Five takeaways from Indiana’s loss against Auburn

  • 12/09/2023 6:05 pm in

Indiana was blown out Saturday afternoon by Auburn – 104-76 – at the State Farm Center in Atlanta.

Here are five takeaways from the loss to the Tigers:

Indiana’s defensive effort was non-existent

Auburn scored 10 points in the first 7:27. Indiana built a 22-10 early lead on the strength of 3-point shooting and a few defensive stops.

But as Mike Woodson commented to Don Fischer on the postgame radio show: “And then we just stopped playing.”

The Tigers blitzed Indiana from that point on, scoring 92 points in 32:33 of game action. Auburn scored 1.41 points per possession in a complete defensive collapse by Woodson’s team.

Woodson built his first Indiana team on the strength of its defense. But the program regressed last season from 24th in the country in KenPom’s adjusted defensive efficiency to 45th. This season, through nine games – a healthy sample size – Indiana has the 76th-best defense.

Saturday’s effort needed to be better. Indiana didn’t put up enough resistance in the paint, it didn’t contest perimeter shots and it never made Auburn uncomfortable. The Tigers did what they wanted to do when they wanted to do it.

Lack of 3-point shooting continues to be a glaring program issue

Indiana hasn’t prioritized 3-point shooting in the Woodson era. The Hoosiers haven’t recruited enough guards to space the floor and the offense remains focused on entering the ball into the post.

On Saturday, the Hoosiers were outscored by 24 points from beyond the 3-point line. The Tigers made 14 triples and Indiana made just six. Four of those 3-pointers came in the first 3:43 of the game.

Indiana is being outscored by an average of 15.6 points from the 3-point line this season.

The Hoosiers need to take more 3-pointers and make more 3-pointers. Saturday was just the latest example of this program deficiency.

Auburn made Kel’el Ware uncomfortable in the post

Kel’el Ware has been Indiana’s best and most important player this season.

But on Saturday, Auburn made Ware work for everything in the paint and at the rim. Ware looked uncomfortable on most of his looks and Auburn didn’t let him get many clean looks.

The 7-foot center struggled, shooting just 2-for-8 from the field.

Ware did get to the line 10 times and connected on eight of his attempts to finish with 13 points to go along with eight rebounds and a blocked shot in 28 minutes.

But Indiana’s lack of a perimeter game makes it easy for defenses to key on Ware and Malik Reneau when the Hoosiers enter the ball to either player. Without a threat from IU to knock down perimeter shots, defenses can bring pressure without the fear of getting burned.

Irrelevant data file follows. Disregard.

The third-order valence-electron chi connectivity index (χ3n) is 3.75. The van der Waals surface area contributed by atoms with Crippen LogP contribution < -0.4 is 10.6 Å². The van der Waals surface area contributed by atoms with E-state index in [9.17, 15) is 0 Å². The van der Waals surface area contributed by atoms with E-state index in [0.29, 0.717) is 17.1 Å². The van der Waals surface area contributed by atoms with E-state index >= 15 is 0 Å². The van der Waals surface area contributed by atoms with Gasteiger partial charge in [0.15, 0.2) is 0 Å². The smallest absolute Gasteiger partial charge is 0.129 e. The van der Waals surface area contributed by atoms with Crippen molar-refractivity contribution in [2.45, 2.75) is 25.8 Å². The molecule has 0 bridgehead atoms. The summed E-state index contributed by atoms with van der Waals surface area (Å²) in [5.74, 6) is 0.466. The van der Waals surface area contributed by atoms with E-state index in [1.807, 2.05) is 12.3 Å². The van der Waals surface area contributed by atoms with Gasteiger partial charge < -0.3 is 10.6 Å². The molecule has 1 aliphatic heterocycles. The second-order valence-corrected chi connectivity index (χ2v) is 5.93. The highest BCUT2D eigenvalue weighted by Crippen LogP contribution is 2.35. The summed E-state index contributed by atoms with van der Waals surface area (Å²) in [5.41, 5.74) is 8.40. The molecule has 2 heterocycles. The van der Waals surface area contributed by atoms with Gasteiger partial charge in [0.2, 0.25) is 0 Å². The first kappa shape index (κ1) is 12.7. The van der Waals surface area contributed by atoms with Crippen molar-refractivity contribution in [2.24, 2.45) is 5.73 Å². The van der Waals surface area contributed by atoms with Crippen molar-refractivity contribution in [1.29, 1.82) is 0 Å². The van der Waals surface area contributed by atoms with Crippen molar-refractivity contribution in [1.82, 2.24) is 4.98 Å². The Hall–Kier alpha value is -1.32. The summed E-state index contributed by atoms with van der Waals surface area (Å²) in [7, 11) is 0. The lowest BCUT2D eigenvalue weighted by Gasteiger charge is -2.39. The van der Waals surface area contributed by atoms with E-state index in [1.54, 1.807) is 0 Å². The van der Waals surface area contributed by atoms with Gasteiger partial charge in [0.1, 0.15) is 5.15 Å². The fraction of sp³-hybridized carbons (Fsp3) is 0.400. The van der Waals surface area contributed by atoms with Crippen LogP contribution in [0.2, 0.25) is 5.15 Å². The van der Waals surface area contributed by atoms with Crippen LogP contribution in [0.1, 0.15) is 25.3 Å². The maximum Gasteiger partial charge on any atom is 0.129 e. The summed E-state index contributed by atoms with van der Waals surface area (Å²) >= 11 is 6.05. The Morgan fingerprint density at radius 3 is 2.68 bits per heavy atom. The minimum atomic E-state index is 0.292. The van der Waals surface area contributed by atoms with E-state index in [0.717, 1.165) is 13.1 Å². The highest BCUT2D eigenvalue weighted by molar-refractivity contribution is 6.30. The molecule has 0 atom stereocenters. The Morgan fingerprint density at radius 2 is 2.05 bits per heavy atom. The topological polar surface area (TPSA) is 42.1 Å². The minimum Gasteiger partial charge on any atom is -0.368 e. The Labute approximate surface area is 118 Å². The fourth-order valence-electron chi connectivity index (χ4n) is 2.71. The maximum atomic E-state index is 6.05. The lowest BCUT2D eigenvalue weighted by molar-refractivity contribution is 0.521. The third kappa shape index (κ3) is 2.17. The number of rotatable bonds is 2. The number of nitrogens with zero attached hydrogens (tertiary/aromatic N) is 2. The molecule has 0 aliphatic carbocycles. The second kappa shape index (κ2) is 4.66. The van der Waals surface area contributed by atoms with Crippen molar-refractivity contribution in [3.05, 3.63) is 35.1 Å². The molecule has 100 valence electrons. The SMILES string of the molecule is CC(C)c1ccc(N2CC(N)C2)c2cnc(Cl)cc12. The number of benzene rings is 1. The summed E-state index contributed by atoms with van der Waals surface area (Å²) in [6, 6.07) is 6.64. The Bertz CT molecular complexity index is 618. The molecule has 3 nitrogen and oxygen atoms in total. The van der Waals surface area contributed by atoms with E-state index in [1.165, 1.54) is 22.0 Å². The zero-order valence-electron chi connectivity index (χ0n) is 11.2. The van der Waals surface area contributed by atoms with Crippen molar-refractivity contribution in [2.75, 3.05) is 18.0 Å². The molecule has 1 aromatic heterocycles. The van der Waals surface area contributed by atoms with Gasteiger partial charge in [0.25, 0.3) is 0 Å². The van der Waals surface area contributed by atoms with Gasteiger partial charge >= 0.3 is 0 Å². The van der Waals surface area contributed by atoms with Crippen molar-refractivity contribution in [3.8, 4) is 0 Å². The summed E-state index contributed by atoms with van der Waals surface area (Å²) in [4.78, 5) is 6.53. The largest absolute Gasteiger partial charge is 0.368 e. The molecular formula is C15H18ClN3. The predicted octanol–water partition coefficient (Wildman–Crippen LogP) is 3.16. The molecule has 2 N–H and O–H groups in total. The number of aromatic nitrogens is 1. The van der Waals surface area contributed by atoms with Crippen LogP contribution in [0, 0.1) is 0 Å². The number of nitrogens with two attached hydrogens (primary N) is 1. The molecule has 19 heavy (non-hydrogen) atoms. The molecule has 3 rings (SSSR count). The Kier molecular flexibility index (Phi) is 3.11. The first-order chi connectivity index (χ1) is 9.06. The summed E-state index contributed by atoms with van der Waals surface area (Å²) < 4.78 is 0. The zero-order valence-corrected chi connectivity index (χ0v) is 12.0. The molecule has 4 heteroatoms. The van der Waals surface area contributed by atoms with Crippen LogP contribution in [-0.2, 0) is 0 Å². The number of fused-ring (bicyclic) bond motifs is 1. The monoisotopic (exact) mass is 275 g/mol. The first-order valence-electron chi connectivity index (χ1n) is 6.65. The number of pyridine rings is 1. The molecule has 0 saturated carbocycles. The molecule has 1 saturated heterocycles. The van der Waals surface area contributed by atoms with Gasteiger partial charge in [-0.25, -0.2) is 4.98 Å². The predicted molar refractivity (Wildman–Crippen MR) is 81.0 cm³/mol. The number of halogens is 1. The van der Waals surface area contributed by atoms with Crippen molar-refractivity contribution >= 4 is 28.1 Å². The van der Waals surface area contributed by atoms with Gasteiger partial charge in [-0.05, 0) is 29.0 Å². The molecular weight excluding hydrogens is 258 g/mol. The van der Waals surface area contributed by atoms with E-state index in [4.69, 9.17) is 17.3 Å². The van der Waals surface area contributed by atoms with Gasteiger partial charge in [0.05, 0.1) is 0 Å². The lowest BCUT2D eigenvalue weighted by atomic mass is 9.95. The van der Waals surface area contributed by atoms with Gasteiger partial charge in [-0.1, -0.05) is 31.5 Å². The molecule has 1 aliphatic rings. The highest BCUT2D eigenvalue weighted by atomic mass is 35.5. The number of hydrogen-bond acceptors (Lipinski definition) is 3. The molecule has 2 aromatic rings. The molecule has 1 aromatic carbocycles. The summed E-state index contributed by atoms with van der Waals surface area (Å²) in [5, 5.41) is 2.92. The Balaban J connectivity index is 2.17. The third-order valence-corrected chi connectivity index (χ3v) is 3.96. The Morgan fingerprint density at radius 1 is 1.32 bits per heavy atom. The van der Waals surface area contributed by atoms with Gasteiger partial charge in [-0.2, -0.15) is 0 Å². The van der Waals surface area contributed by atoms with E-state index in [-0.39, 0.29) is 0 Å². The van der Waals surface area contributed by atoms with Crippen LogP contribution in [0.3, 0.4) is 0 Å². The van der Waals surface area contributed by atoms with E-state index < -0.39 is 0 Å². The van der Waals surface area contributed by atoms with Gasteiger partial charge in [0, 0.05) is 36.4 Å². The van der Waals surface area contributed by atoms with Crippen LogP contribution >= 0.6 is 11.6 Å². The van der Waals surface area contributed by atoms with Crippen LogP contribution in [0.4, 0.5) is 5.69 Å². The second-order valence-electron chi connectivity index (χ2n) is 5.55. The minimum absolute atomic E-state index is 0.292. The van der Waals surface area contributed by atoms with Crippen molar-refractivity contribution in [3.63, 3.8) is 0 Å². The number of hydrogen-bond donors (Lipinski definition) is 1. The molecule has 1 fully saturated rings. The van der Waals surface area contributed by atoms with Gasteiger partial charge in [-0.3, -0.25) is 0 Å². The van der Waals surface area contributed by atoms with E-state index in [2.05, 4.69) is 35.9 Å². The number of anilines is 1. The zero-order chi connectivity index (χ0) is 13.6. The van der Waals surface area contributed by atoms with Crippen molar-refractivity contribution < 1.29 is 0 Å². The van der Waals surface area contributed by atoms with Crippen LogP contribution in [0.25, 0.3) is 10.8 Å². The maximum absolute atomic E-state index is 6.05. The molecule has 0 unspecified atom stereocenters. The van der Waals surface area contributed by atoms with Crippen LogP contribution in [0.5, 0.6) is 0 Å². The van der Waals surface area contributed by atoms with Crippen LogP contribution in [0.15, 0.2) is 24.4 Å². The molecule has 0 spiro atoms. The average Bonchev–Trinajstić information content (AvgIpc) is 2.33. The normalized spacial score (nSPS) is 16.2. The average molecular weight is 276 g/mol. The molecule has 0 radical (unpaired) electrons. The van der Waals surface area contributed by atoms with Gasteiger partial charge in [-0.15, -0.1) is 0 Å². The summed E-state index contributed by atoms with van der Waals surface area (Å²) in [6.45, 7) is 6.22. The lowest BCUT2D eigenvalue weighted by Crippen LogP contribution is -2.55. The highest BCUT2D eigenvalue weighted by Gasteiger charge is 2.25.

Another marquee neutral-court game ends in a lopsided result

Woodson has aggressively scheduled non-conference matchups since arriving in the spring of 2021.

He worked to get the Kentucky series back on the schedule. He scheduled a home-and-home with Kansas, a neutral court game against Arizona in Las Vegas, got the Hoosiers in the Empire Classic in New York and Saturday’s game against Auburn in Atlanta.

But the Hoosiers have yet to be able to compete against the nation’s best.

Indiana lost by 14 to Arizona last season and by 22 at Kansas. The Hoosiers have dropped neutral court games this season by 20 to UConn and 28 to Auburn. Indiana beat Louisville in New York, but the Cardinals are one of the worst power conference teams in the country.

Scheduling against some of the nation’s best programs has been a welcome change. But the lack of results in those games shows how far the program still has to go.

Auburn’s major advantage in points off turnovers, bench points

Two numbers stand out when looking at the final stats from Saturday’s blowout loss for the Hoosiers.

Auburn turned 12 Indiana turnovers in 15 points.

The Tigers won the points off of turnovers battle 15-to-2. Indiana’s porous defensive effort and meager ball pressure meant Auburn committed just three turnovers despite playing an up-tempo pace.

The Tigers also held a distinct advantage in bench points.

Auburn’s bench scored 40 points compared to just 21 for the Hoosiers. Auburn had three bench players finish in double figures, including 14 points from KD Johnson.

(Photo credit: IU Athletics)

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